People coming to the end of their lives require more than good physical symptom management. Psychosocial and spiritual pain may also be present. When dealing with death and dying, nurses will encounter patients and families struggling to deal with existential issues regarding the meaning and purpose of life in the face of terminal disease. Recognising spiritual distress is a key element of palliative and end-of-life care nursing. This article explores how nurses may be ideally situated, because of their unique relationship with patients, to assess and deal with patients’ existential concerns. The role of the spiritual care team, including the chaplaincy, is explored. The necessary skills that the nurse requires to create a therapeutic relationship with the patient are discussed. These skills are the means by which spiritual needs may be assessed accurately, and appropriately met, by nurses and other members of the multidisciplinary team. Conflicts of interest: none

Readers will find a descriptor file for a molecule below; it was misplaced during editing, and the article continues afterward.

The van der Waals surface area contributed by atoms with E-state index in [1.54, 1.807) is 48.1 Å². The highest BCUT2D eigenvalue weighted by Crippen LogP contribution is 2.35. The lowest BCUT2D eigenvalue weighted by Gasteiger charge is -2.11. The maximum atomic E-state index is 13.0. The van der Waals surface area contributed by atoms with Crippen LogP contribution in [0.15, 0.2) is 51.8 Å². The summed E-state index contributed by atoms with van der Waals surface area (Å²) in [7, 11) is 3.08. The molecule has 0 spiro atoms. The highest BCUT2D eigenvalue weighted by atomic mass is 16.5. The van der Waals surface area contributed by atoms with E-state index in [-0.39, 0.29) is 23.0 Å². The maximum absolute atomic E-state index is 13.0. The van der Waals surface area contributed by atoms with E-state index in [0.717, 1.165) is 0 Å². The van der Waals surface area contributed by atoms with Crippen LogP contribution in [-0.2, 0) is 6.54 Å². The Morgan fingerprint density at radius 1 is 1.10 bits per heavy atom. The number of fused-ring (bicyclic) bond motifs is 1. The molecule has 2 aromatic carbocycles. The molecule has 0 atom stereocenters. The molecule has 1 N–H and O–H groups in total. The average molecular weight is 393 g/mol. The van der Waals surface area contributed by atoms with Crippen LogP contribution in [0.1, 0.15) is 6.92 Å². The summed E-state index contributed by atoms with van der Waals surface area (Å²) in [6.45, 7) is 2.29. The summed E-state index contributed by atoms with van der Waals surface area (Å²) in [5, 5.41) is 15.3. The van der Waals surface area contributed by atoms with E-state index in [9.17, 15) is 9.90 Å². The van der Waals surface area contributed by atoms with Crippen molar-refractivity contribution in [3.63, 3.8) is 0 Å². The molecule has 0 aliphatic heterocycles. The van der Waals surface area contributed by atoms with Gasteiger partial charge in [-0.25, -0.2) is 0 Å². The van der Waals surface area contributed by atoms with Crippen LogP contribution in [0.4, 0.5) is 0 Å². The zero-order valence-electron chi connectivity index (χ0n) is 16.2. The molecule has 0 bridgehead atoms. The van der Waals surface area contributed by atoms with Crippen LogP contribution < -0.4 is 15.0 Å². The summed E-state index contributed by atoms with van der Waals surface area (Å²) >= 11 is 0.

- Loss and grief
- Multidisciplinary team
- Therapeutic relationship
- Total pain
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